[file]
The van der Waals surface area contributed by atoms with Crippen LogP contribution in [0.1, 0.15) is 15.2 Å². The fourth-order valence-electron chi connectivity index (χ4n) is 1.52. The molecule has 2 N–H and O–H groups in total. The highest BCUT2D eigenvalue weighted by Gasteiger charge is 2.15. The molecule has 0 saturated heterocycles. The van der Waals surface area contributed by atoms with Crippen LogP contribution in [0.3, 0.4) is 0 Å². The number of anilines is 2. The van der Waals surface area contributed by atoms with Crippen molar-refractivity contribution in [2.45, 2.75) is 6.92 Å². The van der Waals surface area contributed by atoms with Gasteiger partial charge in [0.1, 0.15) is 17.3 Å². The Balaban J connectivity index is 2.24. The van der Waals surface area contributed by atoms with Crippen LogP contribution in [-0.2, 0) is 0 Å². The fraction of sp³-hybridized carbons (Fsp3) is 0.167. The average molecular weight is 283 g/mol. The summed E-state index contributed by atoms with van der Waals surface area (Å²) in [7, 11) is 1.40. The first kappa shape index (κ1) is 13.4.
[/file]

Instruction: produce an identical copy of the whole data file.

The van der Waals surface area contributed by atoms with Crippen LogP contribution in [0.1, 0.15) is 15.2 Å². The fourth-order valence-electron chi connectivity index (χ4n) is 1.52. The molecule has 2 N–H and O–H groups in total. The highest BCUT2D eigenvalue weighted by Gasteiger charge is 2.15. The molecule has 0 saturated heterocycles. The van der Waals surface area contributed by atoms with Crippen LogP contribution in [0.3, 0.4) is 0 Å². The number of anilines is 2. The van der Waals surface area contributed by atoms with Crippen molar-refractivity contribution in [2.45, 2.75) is 6.92 Å². The van der Waals surface area contributed by atoms with Gasteiger partial charge in [0.1, 0.15) is 17.3 Å². The Balaban J connectivity index is 2.24. The van der Waals surface area contributed by atoms with Crippen LogP contribution in [-0.2, 0) is 0 Å². The fraction of sp³-hybridized carbons (Fsp3) is 0.167. The average molecular weight is 283 g/mol. The summed E-state index contributed by atoms with van der Waals surface area (Å²) in [7, 11) is 1.40. The first kappa shape index (κ1) is 13.4.